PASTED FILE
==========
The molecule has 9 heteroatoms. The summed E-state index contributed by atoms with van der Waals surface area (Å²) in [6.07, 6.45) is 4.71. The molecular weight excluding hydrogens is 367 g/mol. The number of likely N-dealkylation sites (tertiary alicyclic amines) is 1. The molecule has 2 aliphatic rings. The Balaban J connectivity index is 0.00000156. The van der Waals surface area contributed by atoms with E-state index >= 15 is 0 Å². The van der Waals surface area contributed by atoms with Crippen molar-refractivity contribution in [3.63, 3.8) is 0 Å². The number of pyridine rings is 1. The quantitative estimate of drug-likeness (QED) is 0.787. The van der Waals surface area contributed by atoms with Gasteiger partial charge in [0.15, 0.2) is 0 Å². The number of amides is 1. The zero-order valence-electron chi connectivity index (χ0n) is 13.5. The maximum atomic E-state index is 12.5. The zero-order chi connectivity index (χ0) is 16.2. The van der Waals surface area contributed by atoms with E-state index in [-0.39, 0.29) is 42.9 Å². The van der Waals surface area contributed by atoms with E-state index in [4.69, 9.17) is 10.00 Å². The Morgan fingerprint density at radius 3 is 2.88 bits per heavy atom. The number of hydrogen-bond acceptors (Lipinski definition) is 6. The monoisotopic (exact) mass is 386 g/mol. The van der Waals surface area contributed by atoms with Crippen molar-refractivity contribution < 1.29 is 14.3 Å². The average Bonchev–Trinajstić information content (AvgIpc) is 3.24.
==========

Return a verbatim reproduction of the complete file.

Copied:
The molecule has 9 heteroatoms. The summed E-state index contributed by atoms with van der Waals surface area (Å²) in [6.07, 6.45) is 4.71. The molecular weight excluding hydrogens is 367 g/mol. The number of likely N-dealkylation sites (tertiary alicyclic amines) is 1. The molecule has 2 aliphatic rings. The Balaban J connectivity index is 0.00000156. The van der Waals surface area contributed by atoms with E-state index >= 15 is 0 Å². The van der Waals surface area contributed by atoms with Crippen molar-refractivity contribution in [3.63, 3.8) is 0 Å². The number of pyridine rings is 1. The quantitative estimate of drug-likeness (QED) is 0.787. The van der Waals surface area contributed by atoms with Gasteiger partial charge in [0.15, 0.2) is 0 Å². The number of amides is 1. The zero-order valence-electron chi connectivity index (χ0n) is 13.5. The maximum atomic E-state index is 12.5. The zero-order chi connectivity index (χ0) is 16.2. The van der Waals surface area contributed by atoms with E-state index in [-0.39, 0.29) is 42.9 Å². The van der Waals surface area contributed by atoms with E-state index in [4.69, 9.17) is 10.00 Å². The Morgan fingerprint density at radius 3 is 2.88 bits per heavy atom. The number of hydrogen-bond acceptors (Lipinski definition) is 6. The monoisotopic (exact) mass is 386 g/mol. The van der Waals surface area contributed by atoms with Crippen molar-refractivity contribution < 1.29 is 14.3 Å². The average Bonchev–Trinajstić information content (AvgIpc) is 3.24.